Free Subscription

  • Access 15 free news articles each month


Try one month for $4
  • Unlimited access to news,insights and opinions
  • Quarterly and weekly magazines
  • Independent research reports and forecasts
  • Quarterly webinars with industry experts
  • Q&A with retail leaders
  • Career advice
  • 10% discount on events

Parkson China closing stores as sales slump

Parkson China’s first department store, which opened on Beijing’s Fuxingmen Rd in 1994, is the brand’s last remaining outlet in the capital as slumping sales force it to close outlets across the country.

Parkson closed its Longhu Beijing Changying Street department store and similar outlets in the cities of Hefei and Zhengzhou at the end of May, according to a Chinese news agency.

A pioneer foreign investor in China’s retail scene, Malaysia-based Parkson now has 46 department stores across China, down from 60 in 2015.

Its total sales in China have dropped 8.3 per cent year-on-year from 2013 to last year to RMB14.3 billion (US$2.1 billion), according to the latest annual report of the brand’s Hong Kong-listed business. This reflects an industry-wide trend – a survey of 85 department stores found that 55.3 per cent had lower sales last year, with 15 companies experiencing a drop of more than 10 per cent.

Parkson joins such domestic chains as Hualian Department Store and Jiuguang Department Store in shuttering stores. Last year alone, Parkson terminated five mainland department stores, including Beijing’s Sun Palace Parkson, which it sold for RMB2.3 billion.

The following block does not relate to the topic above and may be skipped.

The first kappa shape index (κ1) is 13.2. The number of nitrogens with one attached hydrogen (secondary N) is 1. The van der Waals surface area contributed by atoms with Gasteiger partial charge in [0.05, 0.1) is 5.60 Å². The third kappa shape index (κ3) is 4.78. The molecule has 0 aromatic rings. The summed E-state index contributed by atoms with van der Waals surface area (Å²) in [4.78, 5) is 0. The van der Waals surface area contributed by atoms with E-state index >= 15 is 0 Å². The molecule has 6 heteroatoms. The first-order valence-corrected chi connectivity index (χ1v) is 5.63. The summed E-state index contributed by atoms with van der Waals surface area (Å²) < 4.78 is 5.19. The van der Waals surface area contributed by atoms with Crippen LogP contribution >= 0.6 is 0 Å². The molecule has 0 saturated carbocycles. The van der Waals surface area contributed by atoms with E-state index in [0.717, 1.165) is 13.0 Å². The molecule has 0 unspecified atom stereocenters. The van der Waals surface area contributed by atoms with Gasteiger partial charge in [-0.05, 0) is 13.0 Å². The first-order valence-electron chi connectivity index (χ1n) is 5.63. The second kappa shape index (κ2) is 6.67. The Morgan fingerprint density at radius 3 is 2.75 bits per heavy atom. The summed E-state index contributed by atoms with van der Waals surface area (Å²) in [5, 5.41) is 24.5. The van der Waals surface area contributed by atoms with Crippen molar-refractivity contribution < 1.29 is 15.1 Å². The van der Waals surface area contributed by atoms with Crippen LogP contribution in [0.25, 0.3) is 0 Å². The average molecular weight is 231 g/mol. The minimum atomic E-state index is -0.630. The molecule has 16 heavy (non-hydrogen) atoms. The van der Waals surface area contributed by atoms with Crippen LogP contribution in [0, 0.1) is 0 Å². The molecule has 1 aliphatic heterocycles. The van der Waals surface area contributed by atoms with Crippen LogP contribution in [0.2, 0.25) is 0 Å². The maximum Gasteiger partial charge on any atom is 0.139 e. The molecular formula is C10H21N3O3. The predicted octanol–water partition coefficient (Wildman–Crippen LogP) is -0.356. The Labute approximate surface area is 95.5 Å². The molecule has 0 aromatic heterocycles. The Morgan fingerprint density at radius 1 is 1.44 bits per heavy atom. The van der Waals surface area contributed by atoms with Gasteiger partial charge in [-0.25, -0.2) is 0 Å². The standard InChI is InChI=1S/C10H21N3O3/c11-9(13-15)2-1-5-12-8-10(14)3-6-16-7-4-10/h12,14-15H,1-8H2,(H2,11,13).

Shanghai officials last month closed the iconic No. 1 Department Store and Orient Shopping Center for a major renovation. Parkson is also branching out into more modern retail formats with its parent company, Lion Group, opening its first full-fledged shopping centre in China last year. The 230,000 sqm Qingdao Lion Mall offers F&B, entertainment and grocery shopping along with traditional retail fare.

Parkson also launched a standalone gourmet grocery store, Parkson Supermarket, and a flagship bakery store, Hogan Bakery, in Shanghai last year. The company has even made a belated foray into the mobile e-commerce world by rolling out a shopping app.

These moves helped the company’s sales pick up by 1.4 per cent in the fourth quarter of last year, bucking a downward trend.

Meanwhile, Britain’s Marks & Spencer has already closed down all 10 of its Mainland China stores in the face of continuing losses, which the company attributed to low brand awareness and a struggle to grow market share.

You have 7 free articles.